“Now, look here…” Whitlow began.

“No, you look!” Hank snapped. “Had you handled this situation according to my direction you would never have lost control like this! Lucas Vale would be in a hospital, receiving the treatment he needs, instead of on the loose somewhere!”

“Dr. Frye,” Brewster said. “You were in and out of consciousness when the deputies arrived at your home. You weren’t making a lot of sense.”

“Convenient for you to say that,” Hank replied. “Makes your department here look a little less incompetent.”

“You hold on!” Whitlow stepped forward. Brewster held out a hand, keeping him back.

“Ron,” Brewster said.

“No, he needs to hear this!”

“You can save your bluster,” Hank said, shouting now. He wanted everyone in the station to hear him. “I want you both to know that I am holding this department accountable for this entire situation, including its resolution! If my patient is harmed, or is allowed to harm anyone else, for that matter, this department will bear full culpability. I will personally see to it that every state and local media outlet, every patient’s advocacy group and victims’ rights group, all the police watchdogs, all of them know the whole sordid story!”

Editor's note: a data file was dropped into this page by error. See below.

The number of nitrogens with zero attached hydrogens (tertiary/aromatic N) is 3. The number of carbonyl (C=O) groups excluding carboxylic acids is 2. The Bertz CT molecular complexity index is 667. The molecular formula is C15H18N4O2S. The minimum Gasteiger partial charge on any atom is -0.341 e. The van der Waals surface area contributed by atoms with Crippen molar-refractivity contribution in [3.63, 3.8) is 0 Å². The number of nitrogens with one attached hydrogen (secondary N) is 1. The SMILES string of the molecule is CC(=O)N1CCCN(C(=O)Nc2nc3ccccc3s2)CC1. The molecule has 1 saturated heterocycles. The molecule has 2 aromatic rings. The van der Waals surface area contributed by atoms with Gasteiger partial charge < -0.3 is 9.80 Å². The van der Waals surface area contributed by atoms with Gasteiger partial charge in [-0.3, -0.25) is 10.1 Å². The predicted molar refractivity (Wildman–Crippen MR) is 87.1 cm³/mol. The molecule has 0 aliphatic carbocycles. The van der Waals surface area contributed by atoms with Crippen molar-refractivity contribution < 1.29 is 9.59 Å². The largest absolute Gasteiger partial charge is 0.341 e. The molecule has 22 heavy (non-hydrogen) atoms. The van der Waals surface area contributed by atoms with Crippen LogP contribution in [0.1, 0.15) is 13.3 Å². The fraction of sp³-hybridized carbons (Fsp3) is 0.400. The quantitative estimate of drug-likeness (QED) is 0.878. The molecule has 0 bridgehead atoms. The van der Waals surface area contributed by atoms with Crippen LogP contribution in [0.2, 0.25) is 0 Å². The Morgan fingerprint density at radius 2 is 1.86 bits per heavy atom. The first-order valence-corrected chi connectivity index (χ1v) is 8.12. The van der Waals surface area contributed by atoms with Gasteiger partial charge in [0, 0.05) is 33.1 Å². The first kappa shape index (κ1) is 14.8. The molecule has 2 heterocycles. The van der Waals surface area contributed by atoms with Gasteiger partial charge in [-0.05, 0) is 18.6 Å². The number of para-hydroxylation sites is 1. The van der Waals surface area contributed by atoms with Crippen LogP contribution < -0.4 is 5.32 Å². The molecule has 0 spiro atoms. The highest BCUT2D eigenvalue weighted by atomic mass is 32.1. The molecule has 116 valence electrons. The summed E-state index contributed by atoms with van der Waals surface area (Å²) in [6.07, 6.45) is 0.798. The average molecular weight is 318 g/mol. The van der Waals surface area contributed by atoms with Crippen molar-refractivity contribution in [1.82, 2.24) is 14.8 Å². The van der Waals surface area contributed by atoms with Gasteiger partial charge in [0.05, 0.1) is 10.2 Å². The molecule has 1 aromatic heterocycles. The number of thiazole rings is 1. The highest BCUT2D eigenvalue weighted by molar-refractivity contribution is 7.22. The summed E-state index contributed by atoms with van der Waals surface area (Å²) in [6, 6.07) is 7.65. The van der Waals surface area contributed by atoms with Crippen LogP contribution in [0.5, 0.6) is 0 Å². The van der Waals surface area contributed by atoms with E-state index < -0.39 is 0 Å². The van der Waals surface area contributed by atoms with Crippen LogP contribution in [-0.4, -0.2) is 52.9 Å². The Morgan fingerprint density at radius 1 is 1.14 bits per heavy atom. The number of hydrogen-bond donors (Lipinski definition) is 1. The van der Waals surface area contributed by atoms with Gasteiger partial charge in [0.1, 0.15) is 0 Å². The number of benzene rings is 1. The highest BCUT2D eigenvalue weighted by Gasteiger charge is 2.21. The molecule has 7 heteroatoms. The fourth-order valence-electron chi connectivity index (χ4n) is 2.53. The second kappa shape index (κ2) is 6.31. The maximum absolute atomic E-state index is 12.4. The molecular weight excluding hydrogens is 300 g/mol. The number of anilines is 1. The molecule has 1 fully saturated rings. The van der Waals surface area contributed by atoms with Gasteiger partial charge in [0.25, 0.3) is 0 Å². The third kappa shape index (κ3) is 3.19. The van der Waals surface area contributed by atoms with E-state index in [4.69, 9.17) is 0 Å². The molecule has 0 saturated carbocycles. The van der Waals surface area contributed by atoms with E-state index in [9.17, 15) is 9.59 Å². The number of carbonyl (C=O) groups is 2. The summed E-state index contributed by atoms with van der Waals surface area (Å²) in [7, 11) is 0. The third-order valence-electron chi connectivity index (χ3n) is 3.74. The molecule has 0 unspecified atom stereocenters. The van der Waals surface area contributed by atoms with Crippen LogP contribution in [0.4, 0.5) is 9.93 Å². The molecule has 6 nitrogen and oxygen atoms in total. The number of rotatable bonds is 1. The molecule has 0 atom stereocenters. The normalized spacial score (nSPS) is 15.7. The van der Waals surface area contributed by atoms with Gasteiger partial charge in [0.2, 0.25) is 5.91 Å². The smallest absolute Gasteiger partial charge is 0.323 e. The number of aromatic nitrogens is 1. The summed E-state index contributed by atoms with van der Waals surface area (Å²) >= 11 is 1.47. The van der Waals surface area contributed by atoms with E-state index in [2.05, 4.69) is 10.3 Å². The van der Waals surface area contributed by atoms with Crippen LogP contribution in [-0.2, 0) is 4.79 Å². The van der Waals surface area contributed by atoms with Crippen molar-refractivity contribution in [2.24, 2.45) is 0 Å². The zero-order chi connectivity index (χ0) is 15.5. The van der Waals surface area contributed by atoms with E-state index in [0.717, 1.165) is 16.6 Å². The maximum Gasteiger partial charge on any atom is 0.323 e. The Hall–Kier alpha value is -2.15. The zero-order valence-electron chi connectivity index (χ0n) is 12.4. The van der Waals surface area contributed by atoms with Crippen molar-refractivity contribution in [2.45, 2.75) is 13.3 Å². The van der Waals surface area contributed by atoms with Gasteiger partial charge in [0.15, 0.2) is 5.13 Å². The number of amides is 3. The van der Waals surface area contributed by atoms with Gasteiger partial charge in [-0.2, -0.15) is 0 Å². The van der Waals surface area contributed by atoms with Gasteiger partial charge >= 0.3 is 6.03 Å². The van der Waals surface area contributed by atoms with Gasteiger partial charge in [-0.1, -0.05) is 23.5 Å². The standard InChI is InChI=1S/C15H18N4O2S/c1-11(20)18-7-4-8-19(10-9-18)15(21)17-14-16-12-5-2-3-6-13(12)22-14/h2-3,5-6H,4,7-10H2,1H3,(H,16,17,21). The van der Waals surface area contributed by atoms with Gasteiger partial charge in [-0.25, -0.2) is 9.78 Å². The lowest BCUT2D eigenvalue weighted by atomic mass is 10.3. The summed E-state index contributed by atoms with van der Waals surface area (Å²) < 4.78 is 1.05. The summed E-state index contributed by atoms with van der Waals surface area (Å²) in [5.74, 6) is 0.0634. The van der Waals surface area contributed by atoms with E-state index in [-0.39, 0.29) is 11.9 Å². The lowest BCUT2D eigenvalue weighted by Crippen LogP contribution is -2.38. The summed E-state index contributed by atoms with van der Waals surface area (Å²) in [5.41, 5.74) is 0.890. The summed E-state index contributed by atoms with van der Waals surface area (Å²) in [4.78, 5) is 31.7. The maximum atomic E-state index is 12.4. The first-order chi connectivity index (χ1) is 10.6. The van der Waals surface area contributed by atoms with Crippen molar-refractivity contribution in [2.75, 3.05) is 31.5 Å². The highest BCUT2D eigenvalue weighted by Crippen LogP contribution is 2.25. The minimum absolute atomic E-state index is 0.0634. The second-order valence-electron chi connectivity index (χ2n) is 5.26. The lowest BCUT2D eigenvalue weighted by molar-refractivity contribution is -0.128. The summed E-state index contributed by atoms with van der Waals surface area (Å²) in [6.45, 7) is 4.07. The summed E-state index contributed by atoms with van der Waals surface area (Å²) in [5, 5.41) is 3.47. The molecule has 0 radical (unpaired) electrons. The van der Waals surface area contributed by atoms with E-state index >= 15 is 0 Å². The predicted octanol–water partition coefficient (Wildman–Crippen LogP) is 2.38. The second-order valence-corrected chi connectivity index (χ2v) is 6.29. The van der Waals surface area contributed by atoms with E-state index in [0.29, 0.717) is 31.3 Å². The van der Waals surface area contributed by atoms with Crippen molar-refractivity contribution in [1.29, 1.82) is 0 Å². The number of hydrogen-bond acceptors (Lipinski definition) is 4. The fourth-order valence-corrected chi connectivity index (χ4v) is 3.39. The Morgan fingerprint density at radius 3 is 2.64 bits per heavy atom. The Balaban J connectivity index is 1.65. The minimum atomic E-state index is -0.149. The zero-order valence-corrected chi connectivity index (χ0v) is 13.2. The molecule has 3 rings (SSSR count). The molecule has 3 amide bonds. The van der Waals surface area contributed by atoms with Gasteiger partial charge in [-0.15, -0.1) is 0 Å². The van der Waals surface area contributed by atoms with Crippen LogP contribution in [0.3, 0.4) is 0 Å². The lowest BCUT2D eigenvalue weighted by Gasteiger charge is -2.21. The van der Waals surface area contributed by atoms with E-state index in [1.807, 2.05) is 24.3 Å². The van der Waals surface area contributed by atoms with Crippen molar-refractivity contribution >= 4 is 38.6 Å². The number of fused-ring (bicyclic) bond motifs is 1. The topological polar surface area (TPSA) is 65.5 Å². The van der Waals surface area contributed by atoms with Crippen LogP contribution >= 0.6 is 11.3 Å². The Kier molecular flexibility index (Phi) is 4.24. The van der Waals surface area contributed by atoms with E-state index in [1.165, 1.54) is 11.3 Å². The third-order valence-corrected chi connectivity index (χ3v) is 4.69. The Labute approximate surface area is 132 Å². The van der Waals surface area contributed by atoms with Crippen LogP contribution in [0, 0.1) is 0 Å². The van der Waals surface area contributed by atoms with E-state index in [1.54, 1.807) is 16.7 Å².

Whitlow’s face had grown pink, then crimson. “Why you son of a bitch!”

“Ron!” Brewster snapped. He turned back to Hank. “This department will do everything within reason to ensure the suspect is recaptured without any injury to his person, Dr. Frye,” Brewster said. “Until such time, a unit will be dispatched to keep an eye on your residence, in case Mr. Vale tries to make contact again.”

Hank exhaled, his legs trembling. He couldn’t remember ever having been more angry. He took a moment to compose himself. “I hope you mean that, Detective,” he said. Hank turned to leave.

“Dr. Frye!” Whitlow said. Hank looked back.

“Your ‘patient’ tried to kill you, in case you’ve forgotten.”

“Ron,” Brewster warned.

Whitlow held up his heavily bandaged right arm. “Your boy went nuts an’ damn near took my arm off! He just sent one of our jailers to ICU with a fractured skull!”

“Which is explainable,” Hank countered, “by your procedural incompetence.”